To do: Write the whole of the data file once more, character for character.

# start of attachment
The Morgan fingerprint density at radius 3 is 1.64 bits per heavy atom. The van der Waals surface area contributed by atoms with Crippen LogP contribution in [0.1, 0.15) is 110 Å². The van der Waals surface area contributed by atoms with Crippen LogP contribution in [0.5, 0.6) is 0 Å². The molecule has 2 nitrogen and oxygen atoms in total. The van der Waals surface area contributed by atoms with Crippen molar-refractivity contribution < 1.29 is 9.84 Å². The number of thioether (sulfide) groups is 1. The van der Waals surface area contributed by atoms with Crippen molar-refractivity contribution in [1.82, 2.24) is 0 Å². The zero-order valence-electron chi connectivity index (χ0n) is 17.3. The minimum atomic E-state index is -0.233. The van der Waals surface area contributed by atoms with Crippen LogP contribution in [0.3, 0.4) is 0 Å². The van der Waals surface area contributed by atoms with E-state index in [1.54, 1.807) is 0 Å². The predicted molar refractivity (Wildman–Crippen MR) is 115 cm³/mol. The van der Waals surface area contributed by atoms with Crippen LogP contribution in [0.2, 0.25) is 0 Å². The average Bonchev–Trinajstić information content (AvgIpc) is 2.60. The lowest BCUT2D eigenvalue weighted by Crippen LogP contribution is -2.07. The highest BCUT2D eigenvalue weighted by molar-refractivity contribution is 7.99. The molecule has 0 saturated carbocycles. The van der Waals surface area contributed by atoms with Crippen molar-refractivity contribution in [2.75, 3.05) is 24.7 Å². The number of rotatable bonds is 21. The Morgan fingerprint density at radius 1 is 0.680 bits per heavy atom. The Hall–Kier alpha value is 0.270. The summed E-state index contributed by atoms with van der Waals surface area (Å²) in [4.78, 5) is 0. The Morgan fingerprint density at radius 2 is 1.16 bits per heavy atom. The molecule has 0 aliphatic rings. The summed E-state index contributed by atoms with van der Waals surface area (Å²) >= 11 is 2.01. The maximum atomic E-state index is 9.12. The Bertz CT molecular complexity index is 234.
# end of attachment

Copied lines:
The Morgan fingerprint density at radius 3 is 1.64 bits per heavy atom. The van der Waals surface area contributed by atoms with Crippen LogP contribution in [0.1, 0.15) is 110 Å². The van der Waals surface area contributed by atoms with Crippen LogP contribution in [0.5, 0.6) is 0 Å². The molecule has 2 nitrogen and oxygen atoms in total. The van der Waals surface area contributed by atoms with Crippen molar-refractivity contribution < 1.29 is 9.84 Å². The number of thioether (sulfide) groups is 1. The van der Waals surface area contributed by atoms with Crippen molar-refractivity contribution in [1.82, 2.24) is 0 Å². The zero-order valence-electron chi connectivity index (χ0n) is 17.3. The minimum atomic E-state index is -0.233. The van der Waals surface area contributed by atoms with Crippen LogP contribution in [0.3, 0.4) is 0 Å². The van der Waals surface area contributed by atoms with E-state index in [1.54, 1.807) is 0 Å². The predicted molar refractivity (Wildman–Crippen MR) is 115 cm³/mol. The van der Waals surface area contributed by atoms with Crippen LogP contribution in [0.2, 0.25) is 0 Å². The average Bonchev–Trinajstić information content (AvgIpc) is 2.60. The lowest BCUT2D eigenvalue weighted by Crippen LogP contribution is -2.07. The highest BCUT2D eigenvalue weighted by molar-refractivity contribution is 7.99. The molecule has 0 saturated carbocycles. The van der Waals surface area contributed by atoms with Crippen molar-refractivity contribution in [2.75, 3.05) is 24.7 Å². The number of rotatable bonds is 21. The Morgan fingerprint density at radius 1 is 0.680 bits per heavy atom. The Hall–Kier alpha value is 0.270. The summed E-state index contributed by atoms with van der Waals surface area (Å²) in [4.78, 5) is 0. The Morgan fingerprint density at radius 2 is 1.16 bits per heavy atom. The molecule has 0 aliphatic rings. The summed E-state index contributed by atoms with van der Waals surface area (Å²) >= 11 is 2.01. The maximum atomic E-state index is 9.12. The Bertz CT molecular complexity index is 234.